It might be a cliché but this classic quote still holds water: "Do not sweat the small stuff!" And it can't be truer than ever when you become a mom.
Sure, we all want the best for our kids. We all strive to be the best mom we can be. But reality strikes, and really, we are not in control--and there's else you can do but let go.
But which one to make a big deal and which one to let slide? Of course, when you talk about a life and death situation--both for your child or other--you get up and stand your ground. If it's a safety risk, then, by all means, go full force.
Still, there is so many things in the world that are so much more important and much deserving of our time and energy. These things, for example, you can choose to let them go and take it up with your tot at another time.
1. Mixed-match clothes Your toddler is learning to make decisions and one of the safest way to let him practice that is with the clothes he chooses to wear. Never mind that his outfit doesn't really match your taste. Don't cramp his style. You can show him some pegs next time and see if he likes them.
2. Mealtimes You’ve definitely heard this before: Your child will eat when he's hungry. While it’s nice to have a routine, it’s more than okay to shake things once in a while. Try to be flexible when he's usual routine is thrown off by a birthday party. If he doesn’t want to eat, try again after 30 minutes.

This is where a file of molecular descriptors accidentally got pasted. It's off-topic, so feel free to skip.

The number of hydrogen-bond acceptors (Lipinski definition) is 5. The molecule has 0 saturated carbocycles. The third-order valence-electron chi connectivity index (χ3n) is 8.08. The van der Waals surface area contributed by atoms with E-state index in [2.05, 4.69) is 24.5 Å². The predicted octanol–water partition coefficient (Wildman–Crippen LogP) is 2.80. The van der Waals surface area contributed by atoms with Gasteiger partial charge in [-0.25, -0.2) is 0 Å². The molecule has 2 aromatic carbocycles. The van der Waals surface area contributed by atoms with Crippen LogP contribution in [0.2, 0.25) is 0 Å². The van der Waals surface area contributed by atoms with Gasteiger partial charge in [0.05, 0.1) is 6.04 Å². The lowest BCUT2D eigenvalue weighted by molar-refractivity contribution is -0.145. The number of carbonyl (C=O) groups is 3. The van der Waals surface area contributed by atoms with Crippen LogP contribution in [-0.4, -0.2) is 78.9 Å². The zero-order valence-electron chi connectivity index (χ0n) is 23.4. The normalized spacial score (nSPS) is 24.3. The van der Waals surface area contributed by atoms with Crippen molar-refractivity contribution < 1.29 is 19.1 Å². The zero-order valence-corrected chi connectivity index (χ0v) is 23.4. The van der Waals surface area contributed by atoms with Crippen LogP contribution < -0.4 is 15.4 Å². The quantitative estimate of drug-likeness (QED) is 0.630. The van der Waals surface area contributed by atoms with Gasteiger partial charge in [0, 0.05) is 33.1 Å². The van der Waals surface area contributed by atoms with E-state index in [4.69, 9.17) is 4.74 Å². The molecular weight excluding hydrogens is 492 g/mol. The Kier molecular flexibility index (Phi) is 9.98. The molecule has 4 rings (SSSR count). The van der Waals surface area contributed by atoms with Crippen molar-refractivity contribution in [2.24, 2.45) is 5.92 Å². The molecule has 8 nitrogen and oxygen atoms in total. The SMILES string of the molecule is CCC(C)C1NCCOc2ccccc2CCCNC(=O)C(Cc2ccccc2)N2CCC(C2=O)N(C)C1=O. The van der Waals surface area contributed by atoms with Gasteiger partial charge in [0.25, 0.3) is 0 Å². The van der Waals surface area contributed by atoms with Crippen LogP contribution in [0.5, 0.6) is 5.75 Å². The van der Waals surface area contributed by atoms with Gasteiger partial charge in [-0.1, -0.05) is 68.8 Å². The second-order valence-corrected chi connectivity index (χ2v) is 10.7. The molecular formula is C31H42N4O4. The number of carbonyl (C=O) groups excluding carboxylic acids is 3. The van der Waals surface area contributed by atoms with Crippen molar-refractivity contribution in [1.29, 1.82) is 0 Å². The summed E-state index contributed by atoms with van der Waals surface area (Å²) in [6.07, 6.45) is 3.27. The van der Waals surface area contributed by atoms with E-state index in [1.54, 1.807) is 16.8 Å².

3. Eating his greens We’re not saying it's okay not to eat fruits and veggies--of course, not; it's part of eating. But, sometimes, you'd need much more pizazz to encourage them to eat and finish them. It takes a few tried before a child actually tries a new type of food, what more like it. Try these tips!
4. Cleaning up Yes, it's important to learn to pack away. Also sometimes, kids learn best through experience. Let them leave their Lego scattered on the floor and they might just learn the value of packing away when they accidentally step on one of them.
5. Nap times and bed time As your tot is growing up, he would need less naps to allow him to sleep well through the night. Similar to mealtimes, you can play this by the ear. Sometimes, they fall asleep on their own when they're really tired. But let’s try not to make that a habit.
6. Extra screen time The American Academy of Pediatrics recently released more relaxed guidelines for kids' screen time. It really depends on how you family uses technology. Rules are good, but it probably wouldn't hurt if screen time is spent with you also engaging your child.
7. Saying sorry For starters, don't force your child to say sorry even if it's his fault. What you can do is help him realize that he did wrong and then he’s apologize in his own time. Forcing him to say sorry is nothing but a blank promise. Make it a teaching moment--and it'll be more heartfelt.
8. Grades Children learn through play and grades are just a number (or a letter, in some cases). While it's great if your child gets golden scores on his tests or school work, the most important thing is that he enjoys learning. Your child's achievements, or lack of it, is not the be all and end all of your parenting.
When choosing your battles, take back and remember what's most imporant to you in raising your kids. That should help you decide when to let go of the small things or delay and tackle it another time. At the end of the day, if you and your children are safe, well, and happy, we say you've done a good job! So take your leave and recharge for another day.